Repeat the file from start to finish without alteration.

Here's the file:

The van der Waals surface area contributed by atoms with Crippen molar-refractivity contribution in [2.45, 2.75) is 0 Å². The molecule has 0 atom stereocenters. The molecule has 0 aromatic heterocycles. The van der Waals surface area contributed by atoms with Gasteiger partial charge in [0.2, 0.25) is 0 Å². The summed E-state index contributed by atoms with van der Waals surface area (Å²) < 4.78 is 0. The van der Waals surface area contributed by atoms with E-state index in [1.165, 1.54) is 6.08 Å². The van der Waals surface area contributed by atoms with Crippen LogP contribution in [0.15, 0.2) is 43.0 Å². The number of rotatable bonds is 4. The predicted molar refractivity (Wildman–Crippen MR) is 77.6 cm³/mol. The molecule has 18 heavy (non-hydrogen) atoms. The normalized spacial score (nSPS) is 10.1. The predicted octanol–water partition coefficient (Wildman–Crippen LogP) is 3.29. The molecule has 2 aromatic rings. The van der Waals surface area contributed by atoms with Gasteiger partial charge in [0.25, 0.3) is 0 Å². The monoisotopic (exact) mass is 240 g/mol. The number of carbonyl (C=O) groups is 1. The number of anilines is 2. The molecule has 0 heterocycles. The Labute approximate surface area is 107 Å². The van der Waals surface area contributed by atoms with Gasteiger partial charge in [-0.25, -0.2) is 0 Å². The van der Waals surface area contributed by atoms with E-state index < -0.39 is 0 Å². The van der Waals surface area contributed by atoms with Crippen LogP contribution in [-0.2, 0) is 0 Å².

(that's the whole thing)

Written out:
The van der Waals surface area contributed by atoms with Crippen molar-refractivity contribution in [2.45, 2.75) is 0 Å². The molecule has 0 atom stereocenters. The molecule has 0 aromatic heterocycles. The van der Waals surface area contributed by atoms with Gasteiger partial charge in [0.2, 0.25) is 0 Å². The summed E-state index contributed by atoms with van der Waals surface area (Å²) < 4.78 is 0. The van der Waals surface area contributed by atoms with E-state index in [1.165, 1.54) is 6.08 Å². The van der Waals surface area contributed by atoms with Crippen LogP contribution in [0.15, 0.2) is 43.0 Å². The number of rotatable bonds is 4. The predicted molar refractivity (Wildman–Crippen MR) is 77.6 cm³/mol. The molecule has 18 heavy (non-hydrogen) atoms. The normalized spacial score (nSPS) is 10.1. The predicted octanol–water partition coefficient (Wildman–Crippen LogP) is 3.29. The molecule has 2 aromatic rings. The van der Waals surface area contributed by atoms with Gasteiger partial charge in [0.25, 0.3) is 0 Å². The monoisotopic (exact) mass is 240 g/mol. The number of carbonyl (C=O) groups is 1. The number of anilines is 2. The molecule has 0 heterocycles. The Labute approximate surface area is 107 Å². The van der Waals surface area contributed by atoms with Gasteiger partial charge in [-0.25, -0.2) is 0 Å². The van der Waals surface area contributed by atoms with E-state index < -0.39 is 0 Å². The van der Waals surface area contributed by atoms with Crippen LogP contribution in [-0.2, 0) is 0 Å².